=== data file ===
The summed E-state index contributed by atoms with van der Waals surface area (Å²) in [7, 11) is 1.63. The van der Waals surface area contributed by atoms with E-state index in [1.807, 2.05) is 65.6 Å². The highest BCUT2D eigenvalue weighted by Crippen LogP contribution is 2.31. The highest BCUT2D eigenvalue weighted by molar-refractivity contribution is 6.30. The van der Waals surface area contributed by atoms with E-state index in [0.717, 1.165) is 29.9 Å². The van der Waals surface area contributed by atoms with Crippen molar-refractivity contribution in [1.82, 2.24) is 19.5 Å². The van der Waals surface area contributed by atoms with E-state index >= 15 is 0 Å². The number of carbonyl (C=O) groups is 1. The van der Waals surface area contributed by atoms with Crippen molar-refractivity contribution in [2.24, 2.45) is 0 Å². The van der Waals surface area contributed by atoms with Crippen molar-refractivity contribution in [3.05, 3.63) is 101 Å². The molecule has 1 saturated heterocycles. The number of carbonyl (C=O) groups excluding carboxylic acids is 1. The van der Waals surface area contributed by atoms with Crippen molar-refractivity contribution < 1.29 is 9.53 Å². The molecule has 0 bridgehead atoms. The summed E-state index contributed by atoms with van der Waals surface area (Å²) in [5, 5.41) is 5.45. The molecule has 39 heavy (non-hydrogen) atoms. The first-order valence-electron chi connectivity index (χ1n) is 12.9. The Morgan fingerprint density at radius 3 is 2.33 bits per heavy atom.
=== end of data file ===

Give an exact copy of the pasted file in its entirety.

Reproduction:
The summed E-state index contributed by atoms with van der Waals surface area (Å²) in [7, 11) is 1.63. The van der Waals surface area contributed by atoms with E-state index in [1.807, 2.05) is 65.6 Å². The highest BCUT2D eigenvalue weighted by Crippen LogP contribution is 2.31. The highest BCUT2D eigenvalue weighted by molar-refractivity contribution is 6.30. The van der Waals surface area contributed by atoms with E-state index in [0.717, 1.165) is 29.9 Å². The van der Waals surface area contributed by atoms with Crippen molar-refractivity contribution in [1.82, 2.24) is 19.5 Å². The van der Waals surface area contributed by atoms with E-state index >= 15 is 0 Å². The number of carbonyl (C=O) groups is 1. The van der Waals surface area contributed by atoms with Crippen molar-refractivity contribution in [2.24, 2.45) is 0 Å². The van der Waals surface area contributed by atoms with Crippen molar-refractivity contribution in [3.05, 3.63) is 101 Å². The molecule has 1 saturated heterocycles. The number of carbonyl (C=O) groups excluding carboxylic acids is 1. The van der Waals surface area contributed by atoms with Crippen molar-refractivity contribution < 1.29 is 9.53 Å². The molecule has 0 bridgehead atoms. The summed E-state index contributed by atoms with van der Waals surface area (Å²) in [5, 5.41) is 5.45. The molecule has 39 heavy (non-hydrogen) atoms. The first-order valence-electron chi connectivity index (χ1n) is 12.9. The Morgan fingerprint density at radius 3 is 2.33 bits per heavy atom.